SoxProspects News

March 29, 2012 at 8:09 AM

Adjustment for Jerez takes many forms


Williams Jerez (Kelly O'Connor)
FORT MYERS, Fla. – Williams Jerez has made a lot of adjustments on the fly in his life, most of which make the ones that loom in his path to the big leagues seem small by comparison. At 17, the five-year process of emigrating from the Dominican Republic to New York culminated with Jerez, his father and sister leaving his mother behind and starting anew in New York. They knew no one, and Jerez spoke no English. He learned a bit in school, though he struggled to read in a foreign language.

But like so many ballplayers before him, baseball was the constant in a world he barely recognized. His skills were quickly noticed, and before long, professional scouts came calling. A Yankees scout was first on the scene, but Red Sox northeast scout Ray Fagnant wasn’t far behind. The outfielder first met Fagnant at a Perfect Game tournament in 2010.

“When he saw me for the first time in a game, I hit 3 for 4 and he said, ‘you’re looking good,'” Jerez said after wrapping up a day’s work in Fort Myers last week. “He started to talk to me and he said, ‘I’m going to every game, wherever you are.’ ” Fagnant would soon be joined by many more scouts, but Boston was the team that tapped Jerez in the second round of the 2011 MLB Draft and ultimately signed a player with limitless potential.

Now that player is in Fort Myers, where he will likely remain after spring training, with an eye towards coming north to Lowell in June. And though baseball seems to come as easily to Jerez as the smile he wears around the fields behind JetBlue Park, it’s all that surrounds the game that now requires adjustments for the Dominican outfielder.

“My first season was difficult for me because when I came here, I didn’t know much about the process, how they work,” he said.

Though baseball, as he said, is the same baseball, the routine in Fort Myers was yet another adjustment for him to master. In the Dominican Republic, he played baseball all morning and worked on his studies in the afternoon. In high school, he had to balance both, all while fighting allegations that he was misrepresenting his age.

“Some teams started to talk about me, (saying) this guy’s not this age, because they know what I do,” Jerez said. “They tried to do something bad to me, but I was patient because I know who I am and I know my age.”

At 6-foot-4, 190 pounds, Jerez didn’t look like a typical teenager at that time. He said it was his on-field actions—not just his skills, but also his demeanor—that led to the claims. “In high school, you see the kids, they don’t play hard,” he said. “When I went to high school, I played like a professional. Every game, I play hard.”

When it came time to actually become a professional, Jerez learned what those words truly meant. He signed for $443,700 on July 12 and made his debut in the Gulf Coast League four days later. He collected hits in 11 of 12 games during one early-season stretch and had his batting average as high as .340, but eventually he tapered off. He finished the season batting .248 with just six walks in 32 games.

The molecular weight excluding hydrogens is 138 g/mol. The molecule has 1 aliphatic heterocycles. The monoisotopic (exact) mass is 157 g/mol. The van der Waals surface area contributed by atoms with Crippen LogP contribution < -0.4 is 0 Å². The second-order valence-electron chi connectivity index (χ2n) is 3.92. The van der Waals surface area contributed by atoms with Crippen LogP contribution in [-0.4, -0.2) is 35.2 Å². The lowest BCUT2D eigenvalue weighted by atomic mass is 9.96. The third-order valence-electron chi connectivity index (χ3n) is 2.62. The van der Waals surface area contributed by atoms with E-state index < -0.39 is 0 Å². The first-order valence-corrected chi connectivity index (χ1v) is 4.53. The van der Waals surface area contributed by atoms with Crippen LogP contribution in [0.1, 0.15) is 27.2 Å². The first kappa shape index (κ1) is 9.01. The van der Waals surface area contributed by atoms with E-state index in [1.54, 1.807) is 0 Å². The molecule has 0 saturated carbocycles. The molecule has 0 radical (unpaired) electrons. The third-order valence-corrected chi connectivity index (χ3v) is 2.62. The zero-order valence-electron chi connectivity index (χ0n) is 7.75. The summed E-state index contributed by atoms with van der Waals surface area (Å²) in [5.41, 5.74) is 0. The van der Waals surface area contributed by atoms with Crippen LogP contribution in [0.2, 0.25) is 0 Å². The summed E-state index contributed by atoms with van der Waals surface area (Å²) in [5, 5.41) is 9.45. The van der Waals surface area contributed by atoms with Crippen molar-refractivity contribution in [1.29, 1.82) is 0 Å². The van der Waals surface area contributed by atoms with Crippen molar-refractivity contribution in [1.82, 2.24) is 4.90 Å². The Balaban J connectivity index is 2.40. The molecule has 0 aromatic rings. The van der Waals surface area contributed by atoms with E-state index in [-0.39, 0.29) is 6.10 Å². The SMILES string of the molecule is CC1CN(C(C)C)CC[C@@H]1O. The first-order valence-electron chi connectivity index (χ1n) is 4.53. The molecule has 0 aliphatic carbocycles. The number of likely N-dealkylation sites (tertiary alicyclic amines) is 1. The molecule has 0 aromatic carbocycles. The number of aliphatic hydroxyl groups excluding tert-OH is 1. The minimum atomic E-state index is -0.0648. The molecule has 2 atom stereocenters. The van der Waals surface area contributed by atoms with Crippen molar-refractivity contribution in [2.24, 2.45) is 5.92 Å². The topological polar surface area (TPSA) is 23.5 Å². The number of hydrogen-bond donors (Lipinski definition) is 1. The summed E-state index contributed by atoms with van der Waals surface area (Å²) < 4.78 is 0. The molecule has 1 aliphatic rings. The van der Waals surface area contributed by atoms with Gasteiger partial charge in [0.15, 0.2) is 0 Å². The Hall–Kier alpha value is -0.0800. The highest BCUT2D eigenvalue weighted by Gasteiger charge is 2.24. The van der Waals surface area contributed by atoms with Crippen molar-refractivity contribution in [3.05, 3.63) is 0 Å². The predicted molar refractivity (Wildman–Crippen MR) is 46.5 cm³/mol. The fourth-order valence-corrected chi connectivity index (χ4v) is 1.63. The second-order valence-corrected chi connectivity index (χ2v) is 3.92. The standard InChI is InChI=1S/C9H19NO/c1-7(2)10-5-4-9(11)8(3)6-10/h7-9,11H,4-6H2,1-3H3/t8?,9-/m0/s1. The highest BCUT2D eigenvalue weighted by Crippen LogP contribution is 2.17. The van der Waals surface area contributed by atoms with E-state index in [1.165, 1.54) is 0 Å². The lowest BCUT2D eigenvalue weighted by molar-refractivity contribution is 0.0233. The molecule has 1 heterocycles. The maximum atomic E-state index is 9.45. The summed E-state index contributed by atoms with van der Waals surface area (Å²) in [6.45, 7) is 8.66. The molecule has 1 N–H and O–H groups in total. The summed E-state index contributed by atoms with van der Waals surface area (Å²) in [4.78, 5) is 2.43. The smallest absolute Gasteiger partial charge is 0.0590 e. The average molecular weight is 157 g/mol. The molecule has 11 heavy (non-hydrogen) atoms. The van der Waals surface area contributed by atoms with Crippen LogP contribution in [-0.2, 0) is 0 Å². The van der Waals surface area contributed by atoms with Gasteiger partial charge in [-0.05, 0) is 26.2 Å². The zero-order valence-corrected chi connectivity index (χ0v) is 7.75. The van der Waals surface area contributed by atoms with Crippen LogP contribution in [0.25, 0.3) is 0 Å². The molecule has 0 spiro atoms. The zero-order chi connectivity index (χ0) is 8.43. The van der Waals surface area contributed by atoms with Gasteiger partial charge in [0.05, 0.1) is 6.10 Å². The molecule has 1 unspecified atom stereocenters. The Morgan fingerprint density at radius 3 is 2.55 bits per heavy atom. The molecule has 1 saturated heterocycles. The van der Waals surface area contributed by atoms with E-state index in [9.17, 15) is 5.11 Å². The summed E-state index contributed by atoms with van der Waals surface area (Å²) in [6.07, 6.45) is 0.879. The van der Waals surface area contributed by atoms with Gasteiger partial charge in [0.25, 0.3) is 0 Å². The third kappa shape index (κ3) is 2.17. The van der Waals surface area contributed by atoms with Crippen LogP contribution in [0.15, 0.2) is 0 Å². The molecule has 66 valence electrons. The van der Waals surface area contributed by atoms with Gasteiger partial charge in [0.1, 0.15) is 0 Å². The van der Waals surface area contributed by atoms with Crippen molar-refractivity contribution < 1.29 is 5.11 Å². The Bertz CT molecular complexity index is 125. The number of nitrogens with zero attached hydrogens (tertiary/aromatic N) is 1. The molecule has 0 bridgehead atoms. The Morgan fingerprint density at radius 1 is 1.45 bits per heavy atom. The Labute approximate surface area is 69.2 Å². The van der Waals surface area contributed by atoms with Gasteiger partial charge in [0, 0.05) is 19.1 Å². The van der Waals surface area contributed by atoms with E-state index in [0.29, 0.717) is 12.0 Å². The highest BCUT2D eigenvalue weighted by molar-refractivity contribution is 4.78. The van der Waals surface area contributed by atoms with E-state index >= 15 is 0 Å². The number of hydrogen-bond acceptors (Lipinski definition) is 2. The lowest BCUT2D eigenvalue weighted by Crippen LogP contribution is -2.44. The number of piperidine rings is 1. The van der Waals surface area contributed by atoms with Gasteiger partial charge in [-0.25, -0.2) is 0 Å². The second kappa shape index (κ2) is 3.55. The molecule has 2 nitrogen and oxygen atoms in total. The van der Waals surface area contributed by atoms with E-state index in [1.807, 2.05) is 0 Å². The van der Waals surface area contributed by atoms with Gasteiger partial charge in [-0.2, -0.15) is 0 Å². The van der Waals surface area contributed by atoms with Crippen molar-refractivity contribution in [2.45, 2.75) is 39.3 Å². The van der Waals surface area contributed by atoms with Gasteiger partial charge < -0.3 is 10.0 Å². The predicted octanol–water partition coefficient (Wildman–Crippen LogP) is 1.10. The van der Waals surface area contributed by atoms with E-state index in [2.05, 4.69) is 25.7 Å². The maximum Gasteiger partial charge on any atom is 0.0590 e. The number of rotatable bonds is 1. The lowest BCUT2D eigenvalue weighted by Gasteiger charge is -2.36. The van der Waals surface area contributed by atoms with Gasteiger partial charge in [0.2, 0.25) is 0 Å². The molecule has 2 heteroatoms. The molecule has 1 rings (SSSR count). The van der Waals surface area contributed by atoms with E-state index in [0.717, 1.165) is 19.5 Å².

“He came in right away and actually played a lot better than we thought he would, but it caught up with him,” U.L. Washington, hitting coach for the Gulf Coast League Red Sox, said. Like many talented but raw draftees, Jerez used his skills alone to overpower high-school competition, but the jump to professional baseball is steep, and the 19-year-old had more waiting for him than just games.

“Here, they had to do weights, learn English; there’s a lot of things that are new to kids coming into professional baseball, not really knowing what they’re getting into,” Washington said. “There’s no days off in professional baseball, so I imagine he got a little tired. And every day, seeing someone throwing 90 miles per hour with a little late movement on their pitches, taking fly balls, running bases, it tends to get a little overwhelming at times. It usually does. There’s doubt, at times. Am I good enough to be here? That’s not unusual for anybody coming in here for the first time in professional baseball and feeling a little lost.”

Jerez pointed to his plate discipline as an area where he struggled. In batting practice, he’d take cuts at the first ten pitches he saw. “I didn’t have pitch recognition,” he said. But he credits a computer program that players are required to use daily that helps judge the spin of a baseball with improving that aspect of his game. “Now, I use the computer in the game,” he said. “It’s the same thing.”

He’s learned from more than just the computer, of course. He says he’s constantly learning from teammates and coaches, and has modest hopes for this season. He hopes to be relaxed and focused this season at the plate, to wait for his pitch and not try to do too much to it, a far cry from the player who swung at everything last summer.

“Now, I got another mind,” he said with a smile, pointing to the side of his head. “I know now what I have to do, and what I have to do now is easy because they showed me a lot of things that are good for me. They’ve helped me a lot. Now, when I come here, they see that I’m different when I’m on the field. How I work, how I do everything.”

Overall, Washington said Jerez has looked “outstanding” this spring.

“This year, he came in and he’s got a better idea of his swing, what he has to do to get the bat where he wants to get it on certain pitches,” Washington said. “His cage work is a lot better, and he’s gotten a routine. He can take what he does in the cage to (batting practice), and it’s showing up in a game now. It’s just getting your reps and your stamina built up and actually knowing what it takes to get out there and be successful.”

Jon Meoli is a Senior Columnist for SoxProspects.com. Follow him on Twitter @JonMeoli.

 
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